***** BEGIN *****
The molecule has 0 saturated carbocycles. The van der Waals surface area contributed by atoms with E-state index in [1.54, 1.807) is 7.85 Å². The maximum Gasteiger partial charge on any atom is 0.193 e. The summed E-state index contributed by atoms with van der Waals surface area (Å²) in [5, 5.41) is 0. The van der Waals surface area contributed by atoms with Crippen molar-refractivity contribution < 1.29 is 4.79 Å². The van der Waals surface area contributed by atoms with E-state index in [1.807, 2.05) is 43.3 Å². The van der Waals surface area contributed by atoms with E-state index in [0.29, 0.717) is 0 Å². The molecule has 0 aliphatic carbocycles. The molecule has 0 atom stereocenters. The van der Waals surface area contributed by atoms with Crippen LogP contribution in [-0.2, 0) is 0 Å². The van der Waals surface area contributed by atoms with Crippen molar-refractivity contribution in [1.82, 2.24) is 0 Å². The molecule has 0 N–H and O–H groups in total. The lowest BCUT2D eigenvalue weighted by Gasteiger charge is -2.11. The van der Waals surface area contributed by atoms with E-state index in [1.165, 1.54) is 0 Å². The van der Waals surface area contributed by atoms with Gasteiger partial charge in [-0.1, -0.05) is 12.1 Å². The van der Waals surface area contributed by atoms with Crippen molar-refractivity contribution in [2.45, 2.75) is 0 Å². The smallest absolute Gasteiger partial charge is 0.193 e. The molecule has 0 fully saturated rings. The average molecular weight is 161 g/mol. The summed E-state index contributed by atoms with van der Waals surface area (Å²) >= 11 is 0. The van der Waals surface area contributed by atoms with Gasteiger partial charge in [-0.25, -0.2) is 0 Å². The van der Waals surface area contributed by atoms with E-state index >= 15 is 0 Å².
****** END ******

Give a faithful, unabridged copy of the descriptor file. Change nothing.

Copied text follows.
The molecule has 0 saturated carbocycles. The van der Waals surface area contributed by atoms with E-state index in [1.54, 1.807) is 7.85 Å². The maximum Gasteiger partial charge on any atom is 0.193 e. The summed E-state index contributed by atoms with van der Waals surface area (Å²) in [5, 5.41) is 0. The van der Waals surface area contributed by atoms with Crippen molar-refractivity contribution < 1.29 is 4.79 Å². The van der Waals surface area contributed by atoms with E-state index in [1.807, 2.05) is 43.3 Å². The van der Waals surface area contributed by atoms with E-state index in [0.29, 0.717) is 0 Å². The molecule has 0 aliphatic carbocycles. The molecule has 0 atom stereocenters. The van der Waals surface area contributed by atoms with Crippen LogP contribution in [-0.2, 0) is 0 Å². The van der Waals surface area contributed by atoms with Crippen molar-refractivity contribution in [1.82, 2.24) is 0 Å². The molecule has 0 N–H and O–H groups in total. The lowest BCUT2D eigenvalue weighted by Gasteiger charge is -2.11. The van der Waals surface area contributed by atoms with E-state index in [1.165, 1.54) is 0 Å². The van der Waals surface area contributed by atoms with Gasteiger partial charge in [-0.1, -0.05) is 12.1 Å². The van der Waals surface area contributed by atoms with Crippen molar-refractivity contribution in [2.45, 2.75) is 0 Å². The smallest absolute Gasteiger partial charge is 0.193 e. The molecule has 0 fully saturated rings. The average molecular weight is 161 g/mol. The summed E-state index contributed by atoms with van der Waals surface area (Å²) >= 11 is 0. The van der Waals surface area contributed by atoms with Gasteiger partial charge in [-0.25, -0.2) is 0 Å². The van der Waals surface area contributed by atoms with E-state index >= 15 is 0 Å².